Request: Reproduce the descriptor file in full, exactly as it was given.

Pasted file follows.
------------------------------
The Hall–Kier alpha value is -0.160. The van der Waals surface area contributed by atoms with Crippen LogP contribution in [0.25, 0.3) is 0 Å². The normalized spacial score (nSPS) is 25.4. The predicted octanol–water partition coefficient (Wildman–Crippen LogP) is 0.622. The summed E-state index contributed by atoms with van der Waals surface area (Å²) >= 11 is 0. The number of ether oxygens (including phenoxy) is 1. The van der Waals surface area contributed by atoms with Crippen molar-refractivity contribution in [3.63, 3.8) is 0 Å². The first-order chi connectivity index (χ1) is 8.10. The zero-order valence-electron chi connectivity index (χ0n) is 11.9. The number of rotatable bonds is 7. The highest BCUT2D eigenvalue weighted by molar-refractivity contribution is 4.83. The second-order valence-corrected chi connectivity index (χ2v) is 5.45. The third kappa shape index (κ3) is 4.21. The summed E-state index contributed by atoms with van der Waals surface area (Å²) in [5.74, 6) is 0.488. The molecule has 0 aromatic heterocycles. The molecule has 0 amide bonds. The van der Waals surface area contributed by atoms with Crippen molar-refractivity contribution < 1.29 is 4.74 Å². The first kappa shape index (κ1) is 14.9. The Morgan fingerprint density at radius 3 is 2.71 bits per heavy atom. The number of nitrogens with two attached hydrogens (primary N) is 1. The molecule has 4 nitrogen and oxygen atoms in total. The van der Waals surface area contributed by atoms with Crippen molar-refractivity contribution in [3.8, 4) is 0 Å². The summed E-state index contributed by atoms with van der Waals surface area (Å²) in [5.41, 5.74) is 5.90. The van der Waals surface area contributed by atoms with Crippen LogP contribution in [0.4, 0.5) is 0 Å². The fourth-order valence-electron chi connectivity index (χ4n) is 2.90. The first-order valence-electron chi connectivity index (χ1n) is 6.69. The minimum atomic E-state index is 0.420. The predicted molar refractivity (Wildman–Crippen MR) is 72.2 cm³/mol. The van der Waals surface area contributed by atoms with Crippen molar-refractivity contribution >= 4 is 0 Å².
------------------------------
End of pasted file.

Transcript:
The Hall–Kier alpha value is -0.160. The van der Waals surface area contributed by atoms with Crippen LogP contribution in [0.25, 0.3) is 0 Å². The normalized spacial score (nSPS) is 25.4. The predicted octanol–water partition coefficient (Wildman–Crippen LogP) is 0.622. The summed E-state index contributed by atoms with van der Waals surface area (Å²) >= 11 is 0. The number of ether oxygens (including phenoxy) is 1. The van der Waals surface area contributed by atoms with Crippen molar-refractivity contribution in [3.63, 3.8) is 0 Å². The first-order chi connectivity index (χ1) is 8.10. The zero-order valence-electron chi connectivity index (χ0n) is 11.9. The number of rotatable bonds is 7. The highest BCUT2D eigenvalue weighted by molar-refractivity contribution is 4.83. The second-order valence-corrected chi connectivity index (χ2v) is 5.45. The third kappa shape index (κ3) is 4.21. The summed E-state index contributed by atoms with van der Waals surface area (Å²) in [5.74, 6) is 0.488. The molecule has 0 aromatic heterocycles. The molecule has 0 amide bonds. The van der Waals surface area contributed by atoms with Crippen molar-refractivity contribution < 1.29 is 4.74 Å². The first kappa shape index (κ1) is 14.9. The Morgan fingerprint density at radius 3 is 2.71 bits per heavy atom. The number of nitrogens with two attached hydrogens (primary N) is 1. The molecule has 4 nitrogen and oxygen atoms in total. The van der Waals surface area contributed by atoms with Crippen molar-refractivity contribution in [3.8, 4) is 0 Å². The summed E-state index contributed by atoms with van der Waals surface area (Å²) in [5.41, 5.74) is 5.90. The van der Waals surface area contributed by atoms with Crippen LogP contribution in [0.4, 0.5) is 0 Å². The fourth-order valence-electron chi connectivity index (χ4n) is 2.90. The first-order valence-electron chi connectivity index (χ1n) is 6.69. The minimum atomic E-state index is 0.420. The predicted molar refractivity (Wildman–Crippen MR) is 72.2 cm³/mol. The van der Waals surface area contributed by atoms with Crippen molar-refractivity contribution >= 4 is 0 Å².